John has his own way of talking about salvation. For John, salvation is EN-LIGHT-ENMENT. Unlike other places in scripture, salvation is NOT something to be had primarily in the future. Salvation happens the moment your eyes are open to see yourself and others, and the political, social, and religious institutions as Jesus sees them. The light of Christ reveals the true nature of things. Our illusions, pretensions, are done away with. We and our world stand before God and all secrets are revealed. In John’s Gospel, to accept Jesus as our savior means we accept Him as the WAY to life, the Truth about ourselves and the world, and the LIFE that is what God has always wanted for us. “He is the Way, the Truth, and the Life.”

But the light of Christ does not only reveal the truth. This light of Christ also brings us warmth. That warmth is the warmth of GRACE. In the prologue, we are told, “The Word became flesh and dwelt among us, full of truth and GRACE.” Truth is not enough. We can dare to stand in the light of Jesus’ truth because of GRACE. Jesus, we are told, does not come to condemn but to save the world. So here is my favorite mathematical formula: TRUTH + GRACE = WHAT? LOVE. And at the same time, if you give it a moment’s thought, it means intimacy. Now that is the sort of math that I enjoy. We are seen and we are beloved. The world is revealed for what it is. This is not a play about truth-telling that destroys life, but truth-telling that leads us to know how beloved we are. For those of you who are into theatre, John’s play is more like the play, “A Raisin in the Sun,” where both truth-telling and grace bring healing, rather than “A Street Car Named Desire,” where truths are brutally revealing with little grace.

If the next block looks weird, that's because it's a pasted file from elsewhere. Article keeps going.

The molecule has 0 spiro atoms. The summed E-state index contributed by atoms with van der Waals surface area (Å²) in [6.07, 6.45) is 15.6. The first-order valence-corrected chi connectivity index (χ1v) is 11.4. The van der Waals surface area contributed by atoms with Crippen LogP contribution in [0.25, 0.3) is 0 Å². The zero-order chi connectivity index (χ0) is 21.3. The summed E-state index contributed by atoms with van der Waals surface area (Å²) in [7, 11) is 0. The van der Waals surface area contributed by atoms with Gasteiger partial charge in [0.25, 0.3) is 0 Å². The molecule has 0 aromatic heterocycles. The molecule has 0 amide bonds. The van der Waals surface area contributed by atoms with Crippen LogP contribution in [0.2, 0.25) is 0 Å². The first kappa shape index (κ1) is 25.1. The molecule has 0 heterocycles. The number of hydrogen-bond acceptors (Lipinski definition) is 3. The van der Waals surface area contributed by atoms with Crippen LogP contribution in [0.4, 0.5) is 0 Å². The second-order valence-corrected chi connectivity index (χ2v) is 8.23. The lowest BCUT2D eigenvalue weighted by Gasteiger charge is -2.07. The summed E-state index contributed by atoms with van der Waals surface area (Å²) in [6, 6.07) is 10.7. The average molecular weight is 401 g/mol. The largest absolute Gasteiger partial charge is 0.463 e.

It was years ago that someone I know was traveling and called up some really old friends he had not seen for a really long time. They graciously invited him for wine and dinner at their place. After a wonderful dinner, they started talking, like good old friends do, from the heart about all the things that transpired since they last saw one another. At one point, the husband shared something personal: how the two of them almost did not make it as a couple. He shared about how he had become involved in “an affair of the heart,” which he confessed was just as devastating as any other affair. He talked about the shame and the pain it caused them both. She said how angry she was, how deeply injured she felt, and just how very close she came to writing off her marriage. But both of them decided to see a pastoral counselor they knew.

The first few sessions were predictable. She shared what he had done and how devastated and angry she was. How could he? How dare he? And he continued to confess and beg for forgiveness. This continued for several weeks. Until, in one session, when he had his tail between his legs and had completely put out how he saw his responsibility, the pastoral counselor looked at her and ask one simple question of her: “Now, what was your part in all of this?”

She was stunned to think that she would have any responsibility and, for a moment, just wanted to walk right out of the office. But she stayed and began to share what she had not shared before. She told the truth how long before the affair had happened, she had been pulling away emotionally and not letting him get close, leaving him increasingly isolated.

It was the truth that set them free. But it was the grace that saved them and their marriage. Jesus, the light, is the truth and the grace that opens the doors of salvation because we are invited to come into the light of truth and experience the warmth of grace. We no longer have to hide. We can finally be made whole.

I invite you to join me on our journey together this Lent as we shine the light into the darkness.